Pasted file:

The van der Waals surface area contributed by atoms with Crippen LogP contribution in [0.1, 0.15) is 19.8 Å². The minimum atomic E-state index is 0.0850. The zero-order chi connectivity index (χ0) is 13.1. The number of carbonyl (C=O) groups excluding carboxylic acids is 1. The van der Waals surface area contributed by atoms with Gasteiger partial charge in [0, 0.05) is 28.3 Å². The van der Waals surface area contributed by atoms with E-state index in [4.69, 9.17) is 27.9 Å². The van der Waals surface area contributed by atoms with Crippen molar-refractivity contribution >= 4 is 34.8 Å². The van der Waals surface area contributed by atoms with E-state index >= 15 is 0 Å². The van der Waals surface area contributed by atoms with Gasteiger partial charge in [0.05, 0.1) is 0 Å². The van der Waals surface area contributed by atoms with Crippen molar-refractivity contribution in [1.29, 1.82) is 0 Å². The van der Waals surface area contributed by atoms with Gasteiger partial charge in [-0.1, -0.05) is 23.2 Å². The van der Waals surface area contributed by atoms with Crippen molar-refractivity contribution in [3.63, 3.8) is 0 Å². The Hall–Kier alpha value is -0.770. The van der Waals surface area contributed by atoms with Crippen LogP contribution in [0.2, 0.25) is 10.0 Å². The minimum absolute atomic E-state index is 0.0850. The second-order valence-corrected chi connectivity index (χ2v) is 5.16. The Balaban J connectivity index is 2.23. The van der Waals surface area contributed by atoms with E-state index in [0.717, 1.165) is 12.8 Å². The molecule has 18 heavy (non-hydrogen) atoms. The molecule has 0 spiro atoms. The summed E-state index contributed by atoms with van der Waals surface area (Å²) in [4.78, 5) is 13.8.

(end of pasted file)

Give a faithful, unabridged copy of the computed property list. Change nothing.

The van der Waals surface area contributed by atoms with Crippen LogP contribution in [0.1, 0.15) is 19.8 Å². The minimum atomic E-state index is 0.0850. The zero-order chi connectivity index (χ0) is 13.1. The number of carbonyl (C=O) groups excluding carboxylic acids is 1. The van der Waals surface area contributed by atoms with Gasteiger partial charge in [0, 0.05) is 28.3 Å². The van der Waals surface area contributed by atoms with E-state index in [4.69, 9.17) is 27.9 Å². The van der Waals surface area contributed by atoms with Crippen molar-refractivity contribution >= 4 is 34.8 Å². The van der Waals surface area contributed by atoms with E-state index >= 15 is 0 Å². The van der Waals surface area contributed by atoms with Gasteiger partial charge in [0.05, 0.1) is 0 Å². The van der Waals surface area contributed by atoms with Crippen molar-refractivity contribution in [1.29, 1.82) is 0 Å². The van der Waals surface area contributed by atoms with Gasteiger partial charge in [-0.1, -0.05) is 23.2 Å². The van der Waals surface area contributed by atoms with Crippen molar-refractivity contribution in [3.63, 3.8) is 0 Å². The Hall–Kier alpha value is -0.770. The van der Waals surface area contributed by atoms with Crippen LogP contribution in [0.2, 0.25) is 10.0 Å². The minimum absolute atomic E-state index is 0.0850. The second-order valence-corrected chi connectivity index (χ2v) is 5.16. The Balaban J connectivity index is 2.23. The van der Waals surface area contributed by atoms with E-state index in [0.717, 1.165) is 12.8 Å². The molecule has 18 heavy (non-hydrogen) atoms. The molecule has 0 spiro atoms. The summed E-state index contributed by atoms with van der Waals surface area (Å²) in [4.78, 5) is 13.8.